with the nrtnt
blottae.
3. T T I n t
blouse *0.™
with * 11» * *
color skirt.
4. Print blansc
and skirt with
Jilain h • 1 e r o
acket.
y
2. P r 1 • t
bl«UM III1
with it*
■ tieblii
■kirt.
Use Our Great Parking
Building—Right at the
Rear of the Store. Rates
—1 Oc for the First Hour,
50c for Every Half Hour
or Fraction Thereafter.
We Invite You to Open o
Hecht Co. Chorga Plate
Accbunt and Get the
Added Advantages of
- This Exclusive Hecht
Co. Service.
a j
/
It's a Signal Success! The Event That Has Everything!
Annual Pre-Easter Sale!
Spring Coats & Suits
825 Nubby wool
casual coat with
flying squirrel
tear-drop collar.
Misses' sizes.
825 Dressmaker
suit with tuxedo
ol galyac. Misses’
sizes.
• Ores* coots—richly trimmed with fur! Fur
sleeves! Fur tuxedos! Fur cuffs! Fur collars
(including the lovely "tear drop.''
• Cosual eoats—with boxy lines ond collars of fur!
• Untrimmed dress eoats—for women, with tucked
detail, with trapunta trim, with satin or gros
grain!
3-piece wardrobe suits—untrimmed or with wolf
collars!
Boxy suits—with fur tuxedos ond fur cellars!
The three-piece suit—with the cape!
The full length reefer—with matching skirt!
Untrimmed boxy suits—for women ond little
women!
Suits—with three-quarter length boxy jackets!
Every important fashion type you've seen in
your Vogue and Harper's Bazaar is included!
And the fabrics read like the Social Register—
Walther's Jacquard wool, Fortsmann's mezzo
tones, Stevens nubbed wools, Shetland tweeds,
wool and cotton nubbed fabrics, and these lovely
colors—navy, black, nu-beige, crushed straw
berry, corsair blue, wheatstalk and hyacinth
blue. Sizes for misses, 12 to 20, for women,
38 to 44 ond for little women, 35 Vi to 43 Vi.
V
r~4 WAYS TO BUY—
I Use the Lay-By Plan. Make a $5 de
• pasit end pay the balance in inter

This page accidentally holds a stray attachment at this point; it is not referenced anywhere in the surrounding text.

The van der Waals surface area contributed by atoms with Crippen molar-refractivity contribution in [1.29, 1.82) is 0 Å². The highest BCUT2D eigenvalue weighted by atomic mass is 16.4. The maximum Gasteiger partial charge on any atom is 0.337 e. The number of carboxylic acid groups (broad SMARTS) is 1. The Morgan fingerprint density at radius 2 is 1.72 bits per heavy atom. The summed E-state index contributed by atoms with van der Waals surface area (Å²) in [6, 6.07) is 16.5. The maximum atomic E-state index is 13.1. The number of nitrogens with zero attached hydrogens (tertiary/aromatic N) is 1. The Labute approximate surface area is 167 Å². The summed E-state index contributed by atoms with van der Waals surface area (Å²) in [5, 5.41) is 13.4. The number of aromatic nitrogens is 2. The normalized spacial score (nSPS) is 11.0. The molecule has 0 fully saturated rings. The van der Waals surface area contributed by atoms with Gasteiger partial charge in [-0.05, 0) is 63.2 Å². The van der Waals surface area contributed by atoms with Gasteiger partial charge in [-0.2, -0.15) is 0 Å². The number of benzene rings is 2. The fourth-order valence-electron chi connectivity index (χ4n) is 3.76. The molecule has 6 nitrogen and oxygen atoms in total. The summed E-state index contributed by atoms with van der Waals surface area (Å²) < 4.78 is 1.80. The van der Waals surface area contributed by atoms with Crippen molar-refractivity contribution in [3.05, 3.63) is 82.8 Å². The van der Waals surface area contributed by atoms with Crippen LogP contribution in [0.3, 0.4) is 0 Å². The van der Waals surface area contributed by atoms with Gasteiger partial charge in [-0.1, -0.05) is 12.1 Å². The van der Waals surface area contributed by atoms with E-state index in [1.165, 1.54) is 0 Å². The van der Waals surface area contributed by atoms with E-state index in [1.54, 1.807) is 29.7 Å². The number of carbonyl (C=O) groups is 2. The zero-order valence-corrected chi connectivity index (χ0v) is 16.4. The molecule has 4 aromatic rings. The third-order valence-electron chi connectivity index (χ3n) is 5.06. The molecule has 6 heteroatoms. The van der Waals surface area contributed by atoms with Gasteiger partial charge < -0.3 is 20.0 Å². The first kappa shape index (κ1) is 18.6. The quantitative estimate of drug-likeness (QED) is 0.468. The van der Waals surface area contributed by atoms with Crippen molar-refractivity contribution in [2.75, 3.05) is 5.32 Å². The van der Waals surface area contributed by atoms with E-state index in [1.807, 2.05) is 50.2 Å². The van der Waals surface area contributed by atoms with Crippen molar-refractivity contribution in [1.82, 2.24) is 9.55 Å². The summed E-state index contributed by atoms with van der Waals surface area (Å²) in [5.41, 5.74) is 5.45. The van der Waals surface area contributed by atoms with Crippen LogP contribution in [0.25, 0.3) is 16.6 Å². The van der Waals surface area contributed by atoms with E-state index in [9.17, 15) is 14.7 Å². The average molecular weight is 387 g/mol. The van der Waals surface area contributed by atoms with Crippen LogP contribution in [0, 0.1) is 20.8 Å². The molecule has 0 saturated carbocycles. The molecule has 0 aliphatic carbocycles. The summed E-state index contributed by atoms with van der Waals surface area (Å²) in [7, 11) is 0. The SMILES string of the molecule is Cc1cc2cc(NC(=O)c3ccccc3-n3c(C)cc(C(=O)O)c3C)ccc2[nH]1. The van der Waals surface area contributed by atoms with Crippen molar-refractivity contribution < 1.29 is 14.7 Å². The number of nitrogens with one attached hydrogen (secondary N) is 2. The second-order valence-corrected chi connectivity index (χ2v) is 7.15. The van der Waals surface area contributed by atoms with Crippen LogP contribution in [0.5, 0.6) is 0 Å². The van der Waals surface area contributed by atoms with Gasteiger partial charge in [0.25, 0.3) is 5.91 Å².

mediate payments. i
2 Use your Charga Plate Account—billed
' April 1. I
0 Buy on our Deferred Payment plan—6
“* months to pay, plus a small carrying
1 charge.
^ Poy cosh if convenient.
(Third Floor. Better Ooet Shop. Hie Heeht Co )
\ ll> -
★ Featured In Your March 1 Harper's Bazaar!
Ashes of Violet Dresses
By CAROLYN
Of Shadow Sheer Du Pont Rayon
$2295
Glorious is the fabric! Delicious is the color!
And utterly stunning are the styles in Caro
lyn ashes of violet dresses! Afternoon styles
that feature the very newest and most exict
ing trends in jacket, bolero and one-piece
dress fashions! jj
Shadow sheer is a brand-new rayon fabric }
with an interesting surface — it drapes
beautifully! Dresses that make a triumph
out of every daytime occasion—dresses that
make you look as lovely as you'd like to
look! And all with clever little touches to
make them definitely spring, 1938! That
fresh-out-of-the-bandbox color favorite,
ashes of violet as well as such delectable
shades as aqua, picardy rose, vagabond •
blue and aquatone! Sizes 12 to 20.
Other Carolyn Ashes of j ,
Violet Dresses-$19.95 1 1
(Better Dress Shop. The Heeht Co.) I 3
One-piece drees with I ■
shirred tncks on the IE
slightly flared skirt. ■ M
A short-sleeved bolere ■ a
with applisus shir- ■ »
Tint_$33.95 | f
OUR FAMOUS
In Good-Enough
to-Eat Colors
100% WOOL SKIRT
3.95
Slim lines with stitched tucks
and zipper closing. Five delec
table colors . . . Grey, aqua,
blue, rose or beige in sizes 24
to 32.
SQUARE NECKED
SWEATERS
3.95
Dipped in the some dye pot, to
match perfectly! The ribbed
sweater with a colorful belt.
Sizes 32 to 40.
(Third Floor. Women'* 8port*we»r.)